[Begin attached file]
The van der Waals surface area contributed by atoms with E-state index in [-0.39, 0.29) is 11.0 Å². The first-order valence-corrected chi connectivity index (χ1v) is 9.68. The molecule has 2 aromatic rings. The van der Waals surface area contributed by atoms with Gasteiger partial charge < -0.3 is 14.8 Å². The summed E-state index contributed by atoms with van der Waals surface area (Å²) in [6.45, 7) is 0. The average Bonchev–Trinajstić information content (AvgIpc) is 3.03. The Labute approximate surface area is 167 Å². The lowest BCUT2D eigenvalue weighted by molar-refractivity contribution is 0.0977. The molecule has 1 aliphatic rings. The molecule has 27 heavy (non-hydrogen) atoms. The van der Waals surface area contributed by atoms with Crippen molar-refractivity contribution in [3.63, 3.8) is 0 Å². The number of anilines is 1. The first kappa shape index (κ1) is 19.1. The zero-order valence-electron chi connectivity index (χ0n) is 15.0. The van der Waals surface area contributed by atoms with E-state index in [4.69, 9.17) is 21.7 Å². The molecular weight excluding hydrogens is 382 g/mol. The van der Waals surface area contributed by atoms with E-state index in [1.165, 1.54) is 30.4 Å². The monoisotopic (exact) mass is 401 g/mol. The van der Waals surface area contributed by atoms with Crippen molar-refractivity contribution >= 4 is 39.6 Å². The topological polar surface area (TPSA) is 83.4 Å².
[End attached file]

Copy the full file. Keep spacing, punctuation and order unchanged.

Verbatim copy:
The van der Waals surface area contributed by atoms with E-state index in [-0.39, 0.29) is 11.0 Å². The first-order valence-corrected chi connectivity index (χ1v) is 9.68. The molecule has 2 aromatic rings. The van der Waals surface area contributed by atoms with Gasteiger partial charge < -0.3 is 14.8 Å². The summed E-state index contributed by atoms with van der Waals surface area (Å²) in [6.45, 7) is 0. The average Bonchev–Trinajstić information content (AvgIpc) is 3.03. The Labute approximate surface area is 167 Å². The lowest BCUT2D eigenvalue weighted by molar-refractivity contribution is 0.0977. The molecule has 1 aliphatic rings. The molecule has 27 heavy (non-hydrogen) atoms. The van der Waals surface area contributed by atoms with Crippen molar-refractivity contribution in [3.63, 3.8) is 0 Å². The number of anilines is 1. The first kappa shape index (κ1) is 19.1. The zero-order valence-electron chi connectivity index (χ0n) is 15.0. The van der Waals surface area contributed by atoms with E-state index in [4.69, 9.17) is 21.7 Å². The molecular weight excluding hydrogens is 382 g/mol. The van der Waals surface area contributed by atoms with E-state index in [1.165, 1.54) is 30.4 Å². The monoisotopic (exact) mass is 401 g/mol. The van der Waals surface area contributed by atoms with Crippen molar-refractivity contribution >= 4 is 39.6 Å². The topological polar surface area (TPSA) is 83.4 Å².